The way women are treated in The Lion and The Jewel are determined by traditional and modern influences which have an underlying similarity. The beliefs and actions of Baroka and Lakunle with regards to women will be critically discussed and evidence will be used to show the similarities in opinions with regards to women.
Baroka lives his life under the influence of tradition. One of the traditions he follows entails having multiple wives. Through this it is shown that Baroka does not have any regard for the actual woman, but rather the idea that the more women he has the more power he receives. He sees women as possessions rather than individuals and does not display respect for these women. This is seen through the manner in which he treats his latest wife. He calls her a ‘Venegeful creature’ and tells her that she does not have any more time to learn because that night he hopes to ‘take another wife’ (Soyinka, 1963). He also uses power as a tool for manipulation in the play. This is shown through the trickery with Sadiku and Sidi. This manipulation starts when he tells Sadiku that his ‘manhood ended’ (Soyinka, 1963). He presents these women with the idea of power and the illusion that they have a hold on him. This is also seen when he speaks about the ‘legend of Sidi’ on the stamps and paints a vision of Sidi being ‘the village goddess’ (Soyinka, 1963). Baroka manipulates these women and uses them to increase his own power. It is through these events that we are able to identify that Baroka views women as sexual objects which are there to bring him pleasure and provide him with heirs to carry his name and legacy. The women are not given opportunities to be educated as Baroka does not believe in modern beliefs of education or that women should be educated. Through this is it seen that Baroka believes men are superior to women and that women should not be given the freedom or power that men have been granted.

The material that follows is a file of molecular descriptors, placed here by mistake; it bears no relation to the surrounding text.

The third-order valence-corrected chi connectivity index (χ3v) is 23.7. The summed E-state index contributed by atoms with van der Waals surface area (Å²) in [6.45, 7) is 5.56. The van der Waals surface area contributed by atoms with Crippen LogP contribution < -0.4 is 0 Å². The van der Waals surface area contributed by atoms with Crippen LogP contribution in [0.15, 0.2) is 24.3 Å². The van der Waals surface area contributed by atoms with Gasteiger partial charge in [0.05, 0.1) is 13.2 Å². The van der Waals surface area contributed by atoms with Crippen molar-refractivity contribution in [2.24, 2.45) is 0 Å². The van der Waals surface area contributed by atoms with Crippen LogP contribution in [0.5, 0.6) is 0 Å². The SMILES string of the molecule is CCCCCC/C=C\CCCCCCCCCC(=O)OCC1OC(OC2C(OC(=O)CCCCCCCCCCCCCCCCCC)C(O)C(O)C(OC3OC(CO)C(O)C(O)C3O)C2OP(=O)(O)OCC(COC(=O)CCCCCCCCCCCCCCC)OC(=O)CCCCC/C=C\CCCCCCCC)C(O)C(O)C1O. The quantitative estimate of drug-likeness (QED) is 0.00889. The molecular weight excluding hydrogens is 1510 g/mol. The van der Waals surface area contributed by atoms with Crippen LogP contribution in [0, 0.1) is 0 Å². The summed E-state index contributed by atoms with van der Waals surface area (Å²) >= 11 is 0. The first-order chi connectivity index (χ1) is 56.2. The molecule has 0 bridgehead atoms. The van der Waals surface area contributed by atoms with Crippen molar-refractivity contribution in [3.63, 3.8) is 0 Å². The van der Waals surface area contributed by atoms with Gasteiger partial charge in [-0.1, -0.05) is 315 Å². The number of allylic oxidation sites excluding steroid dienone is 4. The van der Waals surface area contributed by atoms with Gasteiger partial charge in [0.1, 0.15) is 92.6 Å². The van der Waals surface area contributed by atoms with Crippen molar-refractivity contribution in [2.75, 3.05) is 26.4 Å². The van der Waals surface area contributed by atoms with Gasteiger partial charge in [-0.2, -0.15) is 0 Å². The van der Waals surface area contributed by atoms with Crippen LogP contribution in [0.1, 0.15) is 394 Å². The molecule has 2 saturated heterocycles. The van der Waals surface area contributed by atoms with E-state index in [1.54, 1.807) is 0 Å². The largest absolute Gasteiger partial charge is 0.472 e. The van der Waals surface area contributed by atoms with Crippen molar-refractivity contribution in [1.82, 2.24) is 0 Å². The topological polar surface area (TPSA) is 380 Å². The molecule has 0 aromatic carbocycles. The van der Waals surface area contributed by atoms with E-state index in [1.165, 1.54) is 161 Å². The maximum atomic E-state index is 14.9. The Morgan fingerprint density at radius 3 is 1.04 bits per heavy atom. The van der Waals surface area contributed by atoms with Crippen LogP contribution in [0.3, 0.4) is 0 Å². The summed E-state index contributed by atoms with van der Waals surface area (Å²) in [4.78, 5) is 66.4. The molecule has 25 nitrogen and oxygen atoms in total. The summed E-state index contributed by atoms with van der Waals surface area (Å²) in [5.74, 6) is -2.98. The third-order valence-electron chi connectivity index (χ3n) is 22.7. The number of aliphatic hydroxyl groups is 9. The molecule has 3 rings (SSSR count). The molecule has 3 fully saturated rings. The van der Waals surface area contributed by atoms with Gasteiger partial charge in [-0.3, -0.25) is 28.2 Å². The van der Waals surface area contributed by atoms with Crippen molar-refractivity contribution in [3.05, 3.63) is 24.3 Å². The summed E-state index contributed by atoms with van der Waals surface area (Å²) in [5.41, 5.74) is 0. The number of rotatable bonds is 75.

Lakunle lives his life under the modern influence. He discourages tradition and the bride-price as he says women should have the option to marry who they love. By doing this he manipulates Sidi by making her think her opinion matters and she can make decisions too. However, he only says this as he is unable to pay the bride-price. Lakunle not only wants to transform Sidi into a modern woman with ‘red paint on her lips’ and hair ‘stretched like a magazine photo’ (Soyinka, 1963). He wants to take away her traditional heritage and replace it with the actions of ‘civilized beings’ (Soyinka, 1963). By using these words, he is diminishing her heritage and what she has grown up in. This shows that he wishes to control her decisions and her future by eliminating her past. Lakunle uses words to show his power and manipulate the decisions or opinions of women. He makes himself look superior by using words which are big and go over the heads of under-educated people. However, these words do not correspond with the topic at hand. Although he believes that women should have increased opportunities to learn and participate in the economy, he still views women as inferior to men.
There are many underlying similarities in the way that Baroka and Lakunle treat women. Manipulation is the first similarity. They both use their superiority to manipulate women by making them think in a certain way. This makes them feel as if they have freedom. However, Baroka and Lakunle are only using the idea of freedom to benefit themselves. Power is the second similarity. By ensuring that women are seen as less educated and manipulative, they are enhancing their own power and ensuring that their power is respected and remembered. The third similarity is superiority. By manipulating women and enhancing their own power, they are ensuring that women are inferior to men. Baroka and Lakunle justify their actions through ideas of tradition and modernism, making it acceptable and expected. The women’s beauty is seen as a jewel that can be displayed rather than an individual that needs to be loved, cherished and appreciated. Women are portrayed as easily manipulated, powerless and inferior in the eyes of Baroka and Lakunle.
Through the beliefs and actions of Baroka and Lakunle, we are able to identify that the women in the play are represented as easily manipulated, powerless and inferior to the men. Therefore, the representation of women in the play is that, a woman is not allowed as much freedom or power as a man.